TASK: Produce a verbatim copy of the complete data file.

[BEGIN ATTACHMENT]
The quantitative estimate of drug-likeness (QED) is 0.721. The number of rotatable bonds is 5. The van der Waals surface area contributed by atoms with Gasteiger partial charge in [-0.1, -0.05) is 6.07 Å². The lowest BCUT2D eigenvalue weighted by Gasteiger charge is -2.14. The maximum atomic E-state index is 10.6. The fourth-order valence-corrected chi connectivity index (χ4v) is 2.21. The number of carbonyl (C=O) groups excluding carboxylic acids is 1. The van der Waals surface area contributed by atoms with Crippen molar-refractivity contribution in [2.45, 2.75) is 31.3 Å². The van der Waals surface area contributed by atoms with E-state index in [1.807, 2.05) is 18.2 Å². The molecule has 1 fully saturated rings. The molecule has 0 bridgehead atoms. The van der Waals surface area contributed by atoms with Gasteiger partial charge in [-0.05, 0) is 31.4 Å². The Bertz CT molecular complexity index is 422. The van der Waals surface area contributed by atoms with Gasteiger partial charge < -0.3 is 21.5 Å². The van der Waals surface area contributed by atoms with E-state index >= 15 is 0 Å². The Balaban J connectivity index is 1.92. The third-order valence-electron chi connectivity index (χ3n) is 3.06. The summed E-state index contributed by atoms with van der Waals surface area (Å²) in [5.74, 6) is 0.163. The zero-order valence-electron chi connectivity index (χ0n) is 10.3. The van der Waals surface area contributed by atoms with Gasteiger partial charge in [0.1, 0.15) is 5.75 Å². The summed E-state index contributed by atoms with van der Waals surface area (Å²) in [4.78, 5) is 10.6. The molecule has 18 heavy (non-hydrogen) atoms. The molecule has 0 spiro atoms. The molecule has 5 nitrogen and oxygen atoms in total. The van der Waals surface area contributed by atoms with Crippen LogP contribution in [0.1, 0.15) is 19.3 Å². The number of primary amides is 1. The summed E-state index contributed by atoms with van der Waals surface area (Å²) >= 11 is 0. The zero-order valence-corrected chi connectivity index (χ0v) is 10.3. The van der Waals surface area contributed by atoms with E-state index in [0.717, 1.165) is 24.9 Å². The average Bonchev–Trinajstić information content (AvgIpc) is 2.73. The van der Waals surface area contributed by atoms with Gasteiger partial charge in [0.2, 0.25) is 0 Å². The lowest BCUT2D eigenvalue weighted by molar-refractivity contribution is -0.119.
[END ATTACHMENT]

The quantitative estimate of drug-likeness (QED) is 0.721. The number of rotatable bonds is 5. The van der Waals surface area contributed by atoms with Gasteiger partial charge in [-0.1, -0.05) is 6.07 Å². The lowest BCUT2D eigenvalue weighted by Gasteiger charge is -2.14. The maximum atomic E-state index is 10.6. The fourth-order valence-corrected chi connectivity index (χ4v) is 2.21. The number of carbonyl (C=O) groups excluding carboxylic acids is 1. The van der Waals surface area contributed by atoms with Crippen molar-refractivity contribution in [2.45, 2.75) is 31.3 Å². The van der Waals surface area contributed by atoms with E-state index in [1.807, 2.05) is 18.2 Å². The molecule has 1 fully saturated rings. The molecule has 0 bridgehead atoms. The van der Waals surface area contributed by atoms with Gasteiger partial charge in [-0.05, 0) is 31.4 Å². The Bertz CT molecular complexity index is 422. The van der Waals surface area contributed by atoms with Gasteiger partial charge < -0.3 is 21.5 Å². The van der Waals surface area contributed by atoms with E-state index >= 15 is 0 Å². The Balaban J connectivity index is 1.92. The third-order valence-electron chi connectivity index (χ3n) is 3.06. The summed E-state index contributed by atoms with van der Waals surface area (Å²) in [5.74, 6) is 0.163. The zero-order valence-electron chi connectivity index (χ0n) is 10.3. The van der Waals surface area contributed by atoms with Gasteiger partial charge in [0.1, 0.15) is 5.75 Å². The summed E-state index contributed by atoms with van der Waals surface area (Å²) in [4.78, 5) is 10.6. The molecule has 18 heavy (non-hydrogen) atoms. The molecule has 0 spiro atoms. The molecule has 5 nitrogen and oxygen atoms in total. The van der Waals surface area contributed by atoms with Crippen LogP contribution in [0.1, 0.15) is 19.3 Å². The number of primary amides is 1. The summed E-state index contributed by atoms with van der Waals surface area (Å²) >= 11 is 0. The zero-order valence-corrected chi connectivity index (χ0v) is 10.3. The van der Waals surface area contributed by atoms with E-state index in [0.717, 1.165) is 24.9 Å². The average Bonchev–Trinajstić information content (AvgIpc) is 2.73. The van der Waals surface area contributed by atoms with Gasteiger partial charge in [0.2, 0.25) is 0 Å². The lowest BCUT2D eigenvalue weighted by molar-refractivity contribution is -0.119.